BERLIN (Reuters) - German Chancellor Angela Merkel told Russian President Vladimir Putin on the phone that Sunday’s planned elections in eastern Ukraine were illegitimate and would not be recognized by European leaders, a Berlin government spokesman said on Friday.
Merkel and Putin held a joint telephone conversation with French President Francois Hollande and Ukrainian President Petro Poroshenko, Merkel’s spokesman Georg Streiter said at a government news conference.
He said in the call there were diverging opinions on Sunday’s “so-called elections” in the self-proclaimed people’s republics of Donetsk and Luhansk.
“Merkel and Hollande underlined that there can only be a ballot in line with Ukrainian law,” he said, adding that the vote would violate an agreement endorsed by Russia and further complicate efforts to end the crisis in eastern Ukraine.
“The German government will not recognize these illegitimate elections,” Merkel’s spokesman said. European leaders were united on this issue and had agreed on this at a summit last week in Brussels.
Over 3,700 people have been killed in fighting in eastern Ukraine, where pro-Moscow rebels seek union with Russia. A ceasefire has been in force since September but there have been isolated flareups of fighting.
A 12-point protocol, issued after talks in early September in the Belarussian capital of Minsk involving Russia, Ukraine, the Organisation for Security and Cooperation in Europe and separatist leaders, foresees the holding of “early local elections” in the east in accordance with Ukrainian legislation.
The Ukrainian leadership sees this as part of efforts to de-centralize power in the east to give people there greater say in running their own affairs - a strategy aimed at blunting calls for autonomy. It wants to hold these elections in December.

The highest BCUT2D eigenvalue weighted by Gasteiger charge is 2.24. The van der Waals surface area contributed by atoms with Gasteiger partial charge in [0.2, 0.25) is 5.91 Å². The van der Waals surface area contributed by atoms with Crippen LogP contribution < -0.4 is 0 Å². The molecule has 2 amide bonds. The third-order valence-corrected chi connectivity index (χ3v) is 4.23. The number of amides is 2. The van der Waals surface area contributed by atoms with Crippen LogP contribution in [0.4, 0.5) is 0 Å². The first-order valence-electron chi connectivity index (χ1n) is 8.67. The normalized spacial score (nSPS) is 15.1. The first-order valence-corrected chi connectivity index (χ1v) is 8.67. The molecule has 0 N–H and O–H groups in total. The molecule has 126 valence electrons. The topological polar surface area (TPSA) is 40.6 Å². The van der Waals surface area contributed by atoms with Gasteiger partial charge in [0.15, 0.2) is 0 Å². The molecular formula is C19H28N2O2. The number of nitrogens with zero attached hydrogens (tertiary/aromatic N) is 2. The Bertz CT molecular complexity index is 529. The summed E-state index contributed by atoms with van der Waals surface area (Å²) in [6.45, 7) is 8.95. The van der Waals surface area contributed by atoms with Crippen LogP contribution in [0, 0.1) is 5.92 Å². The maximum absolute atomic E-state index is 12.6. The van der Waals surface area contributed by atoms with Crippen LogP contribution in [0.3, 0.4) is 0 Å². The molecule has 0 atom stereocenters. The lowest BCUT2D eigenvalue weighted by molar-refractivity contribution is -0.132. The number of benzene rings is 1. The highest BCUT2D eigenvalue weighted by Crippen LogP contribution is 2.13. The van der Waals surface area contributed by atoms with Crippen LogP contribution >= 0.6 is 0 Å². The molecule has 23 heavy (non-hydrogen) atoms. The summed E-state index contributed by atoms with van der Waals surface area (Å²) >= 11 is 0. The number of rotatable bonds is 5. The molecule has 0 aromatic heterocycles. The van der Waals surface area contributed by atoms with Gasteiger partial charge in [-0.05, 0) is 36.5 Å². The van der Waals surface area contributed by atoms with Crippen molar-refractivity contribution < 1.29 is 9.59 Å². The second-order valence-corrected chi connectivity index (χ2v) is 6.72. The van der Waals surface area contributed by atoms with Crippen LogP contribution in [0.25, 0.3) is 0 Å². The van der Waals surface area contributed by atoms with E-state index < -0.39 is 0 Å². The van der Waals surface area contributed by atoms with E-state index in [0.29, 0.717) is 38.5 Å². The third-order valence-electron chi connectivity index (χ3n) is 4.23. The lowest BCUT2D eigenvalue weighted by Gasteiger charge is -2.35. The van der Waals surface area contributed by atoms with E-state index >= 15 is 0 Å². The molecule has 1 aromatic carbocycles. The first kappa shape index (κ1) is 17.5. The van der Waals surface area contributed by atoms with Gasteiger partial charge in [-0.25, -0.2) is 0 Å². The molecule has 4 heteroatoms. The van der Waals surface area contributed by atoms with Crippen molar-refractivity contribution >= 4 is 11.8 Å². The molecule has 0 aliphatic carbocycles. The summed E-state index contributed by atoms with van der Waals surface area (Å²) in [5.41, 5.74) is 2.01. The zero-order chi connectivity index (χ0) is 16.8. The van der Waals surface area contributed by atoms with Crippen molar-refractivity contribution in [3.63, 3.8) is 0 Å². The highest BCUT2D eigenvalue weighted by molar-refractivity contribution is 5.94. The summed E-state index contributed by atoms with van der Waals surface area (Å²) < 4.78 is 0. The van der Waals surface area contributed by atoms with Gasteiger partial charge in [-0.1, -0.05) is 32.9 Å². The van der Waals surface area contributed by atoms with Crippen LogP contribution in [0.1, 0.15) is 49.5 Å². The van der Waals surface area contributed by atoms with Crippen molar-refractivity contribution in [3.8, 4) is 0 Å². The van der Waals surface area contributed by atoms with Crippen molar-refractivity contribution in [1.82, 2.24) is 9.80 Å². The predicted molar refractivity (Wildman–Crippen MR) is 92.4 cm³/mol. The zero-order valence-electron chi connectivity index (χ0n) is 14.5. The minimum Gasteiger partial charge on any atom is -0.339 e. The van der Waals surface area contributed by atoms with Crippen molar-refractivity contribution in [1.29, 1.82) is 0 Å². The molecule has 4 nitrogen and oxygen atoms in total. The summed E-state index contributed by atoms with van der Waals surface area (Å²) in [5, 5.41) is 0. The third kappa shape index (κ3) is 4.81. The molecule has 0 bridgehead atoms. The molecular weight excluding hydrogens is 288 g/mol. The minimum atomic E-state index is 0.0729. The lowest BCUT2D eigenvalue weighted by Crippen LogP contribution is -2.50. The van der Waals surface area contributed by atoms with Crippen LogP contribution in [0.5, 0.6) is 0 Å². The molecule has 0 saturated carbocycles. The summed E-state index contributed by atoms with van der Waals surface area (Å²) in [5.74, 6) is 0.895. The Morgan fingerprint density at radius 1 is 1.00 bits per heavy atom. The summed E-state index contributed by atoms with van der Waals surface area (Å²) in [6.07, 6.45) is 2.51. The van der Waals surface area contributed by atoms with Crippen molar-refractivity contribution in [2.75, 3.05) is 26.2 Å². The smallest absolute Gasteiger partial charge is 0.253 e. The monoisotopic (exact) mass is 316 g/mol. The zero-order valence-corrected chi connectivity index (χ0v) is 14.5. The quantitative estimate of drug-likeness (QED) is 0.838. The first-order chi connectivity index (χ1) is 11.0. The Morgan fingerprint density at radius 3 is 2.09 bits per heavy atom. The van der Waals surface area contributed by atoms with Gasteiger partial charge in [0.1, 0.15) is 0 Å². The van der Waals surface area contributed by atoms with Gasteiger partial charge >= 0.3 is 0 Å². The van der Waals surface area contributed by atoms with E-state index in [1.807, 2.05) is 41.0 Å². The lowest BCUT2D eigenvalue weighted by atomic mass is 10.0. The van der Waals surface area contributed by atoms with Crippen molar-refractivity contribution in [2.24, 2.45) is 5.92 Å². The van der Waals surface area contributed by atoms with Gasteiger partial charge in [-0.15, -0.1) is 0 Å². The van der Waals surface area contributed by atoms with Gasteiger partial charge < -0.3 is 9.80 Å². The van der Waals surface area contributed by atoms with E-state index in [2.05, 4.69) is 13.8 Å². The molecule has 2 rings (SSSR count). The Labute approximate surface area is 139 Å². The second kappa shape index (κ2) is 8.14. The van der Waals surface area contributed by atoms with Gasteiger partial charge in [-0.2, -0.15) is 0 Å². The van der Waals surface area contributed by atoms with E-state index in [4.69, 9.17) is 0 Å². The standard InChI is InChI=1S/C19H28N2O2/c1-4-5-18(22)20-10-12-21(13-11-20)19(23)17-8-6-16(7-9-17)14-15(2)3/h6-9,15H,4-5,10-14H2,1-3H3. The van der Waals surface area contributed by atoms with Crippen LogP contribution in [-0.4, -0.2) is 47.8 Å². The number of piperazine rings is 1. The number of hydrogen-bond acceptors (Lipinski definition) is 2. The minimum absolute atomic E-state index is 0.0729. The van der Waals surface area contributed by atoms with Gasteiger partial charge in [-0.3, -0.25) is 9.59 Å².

In Washington, a spokeswoman for the White House National Security Council said the United States would not recognize any results from the vote.
“We also caution Russia against using any such illegitimate vote as a pretext to insert additional troops and military equipment into Ukraine, particularly in light of recent indications that the Russian military is moving forces back to the border along separatist-controlled areas of eastern Ukraine,” spokeswoman Bernadette Meehan added in a statement.
Sunday’s separatist poll is aimed at electing leaders and a parliament in a self-proclaimed autonomous republic.
Though Russian Foreign Minister Sergei Lavrov said last Tuesday that Moscow would recognize the results of the rebel vote, the Kremlin made no mention of the ballot in its account of the four-way phone-in on Friday.
“The Russian side speaks out in favor of establishing a sustainable dialogue between the central Ukrainian authorities and the representatives of the Donetsk and Luhansk regions which, beyond any doubt, would contribute to an overall stabilization of the situation,” it said in a statement.
Poroshenko on his website said that he, Merkel and Hollande had expressed a “clear, general position” not to recognize Sunday’s election and had “called on Russia also not to recognize these elections”.
Speaking to a group of Western journalists on Friday, Ukrainian Foreign Minister Pavlo Klimkin denounced “totally fake, unlawful elections with people trying to elect so-called presidents of Donetsk and Luhansk and a so-called parliament.”
“Russia must discourage the terrorists from carrying out these elections … it will be yet another step towards a ‘frozen conflict’ which is what we have to prevent there,” he said.
He said Kiev was committed to elections of local officials in the east with which a plan for de-centralization could be worked out. “But they should be clear local elections according to Ukrainian legislation,” Klimkin said.
Reporting by Michael Nienaber; Additional reporting by Gabriela Baczynska in Moscow and Richard Balmforth in Kiev; Editing by Ralph Boulton and Ken Wills